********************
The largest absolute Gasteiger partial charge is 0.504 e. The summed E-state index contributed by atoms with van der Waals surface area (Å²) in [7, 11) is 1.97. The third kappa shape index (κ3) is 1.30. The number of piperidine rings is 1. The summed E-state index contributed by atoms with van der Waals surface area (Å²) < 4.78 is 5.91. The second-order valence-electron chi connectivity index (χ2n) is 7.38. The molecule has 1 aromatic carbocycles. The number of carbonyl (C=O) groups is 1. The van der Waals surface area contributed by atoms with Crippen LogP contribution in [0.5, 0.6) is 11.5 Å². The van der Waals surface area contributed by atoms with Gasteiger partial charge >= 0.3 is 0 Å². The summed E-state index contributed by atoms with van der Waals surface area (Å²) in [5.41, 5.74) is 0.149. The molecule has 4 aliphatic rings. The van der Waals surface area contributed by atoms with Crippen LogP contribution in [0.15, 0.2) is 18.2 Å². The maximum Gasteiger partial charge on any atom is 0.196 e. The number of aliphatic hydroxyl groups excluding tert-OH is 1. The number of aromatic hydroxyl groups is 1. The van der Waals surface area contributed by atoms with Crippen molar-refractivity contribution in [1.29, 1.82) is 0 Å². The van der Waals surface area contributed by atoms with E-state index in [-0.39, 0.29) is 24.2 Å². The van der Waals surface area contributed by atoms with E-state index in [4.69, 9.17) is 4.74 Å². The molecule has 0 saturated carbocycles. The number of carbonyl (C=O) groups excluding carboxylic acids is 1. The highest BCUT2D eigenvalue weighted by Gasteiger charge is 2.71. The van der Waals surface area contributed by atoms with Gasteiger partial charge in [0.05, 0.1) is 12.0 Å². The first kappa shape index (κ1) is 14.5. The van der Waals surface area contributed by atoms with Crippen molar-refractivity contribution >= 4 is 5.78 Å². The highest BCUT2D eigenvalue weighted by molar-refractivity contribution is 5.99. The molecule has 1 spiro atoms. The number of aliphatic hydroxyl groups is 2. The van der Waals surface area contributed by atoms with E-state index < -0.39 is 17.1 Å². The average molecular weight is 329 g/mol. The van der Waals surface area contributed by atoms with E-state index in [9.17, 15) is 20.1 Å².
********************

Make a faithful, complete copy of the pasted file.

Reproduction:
The largest absolute Gasteiger partial charge is 0.504 e. The summed E-state index contributed by atoms with van der Waals surface area (Å²) in [7, 11) is 1.97. The third kappa shape index (κ3) is 1.30. The number of piperidine rings is 1. The summed E-state index contributed by atoms with van der Waals surface area (Å²) < 4.78 is 5.91. The second-order valence-electron chi connectivity index (χ2n) is 7.38. The molecule has 1 aromatic carbocycles. The number of carbonyl (C=O) groups is 1. The van der Waals surface area contributed by atoms with Crippen LogP contribution in [0.5, 0.6) is 11.5 Å². The van der Waals surface area contributed by atoms with Gasteiger partial charge >= 0.3 is 0 Å². The summed E-state index contributed by atoms with van der Waals surface area (Å²) in [5.41, 5.74) is 0.149. The molecule has 4 aliphatic rings. The van der Waals surface area contributed by atoms with Crippen LogP contribution in [0.15, 0.2) is 18.2 Å². The maximum Gasteiger partial charge on any atom is 0.196 e. The number of aliphatic hydroxyl groups excluding tert-OH is 1. The number of aromatic hydroxyl groups is 1. The van der Waals surface area contributed by atoms with Crippen molar-refractivity contribution in [1.29, 1.82) is 0 Å². The van der Waals surface area contributed by atoms with E-state index in [-0.39, 0.29) is 24.2 Å². The van der Waals surface area contributed by atoms with E-state index in [4.69, 9.17) is 4.74 Å². The molecule has 0 saturated carbocycles. The number of carbonyl (C=O) groups excluding carboxylic acids is 1. The highest BCUT2D eigenvalue weighted by Gasteiger charge is 2.71. The van der Waals surface area contributed by atoms with Gasteiger partial charge in [0.05, 0.1) is 12.0 Å². The first kappa shape index (κ1) is 14.5. The van der Waals surface area contributed by atoms with Crippen molar-refractivity contribution >= 4 is 5.78 Å². The highest BCUT2D eigenvalue weighted by molar-refractivity contribution is 5.99. The molecule has 1 spiro atoms. The number of aliphatic hydroxyl groups is 2. The van der Waals surface area contributed by atoms with E-state index < -0.39 is 17.1 Å². The average molecular weight is 329 g/mol. The van der Waals surface area contributed by atoms with E-state index in [9.17, 15) is 20.1 Å².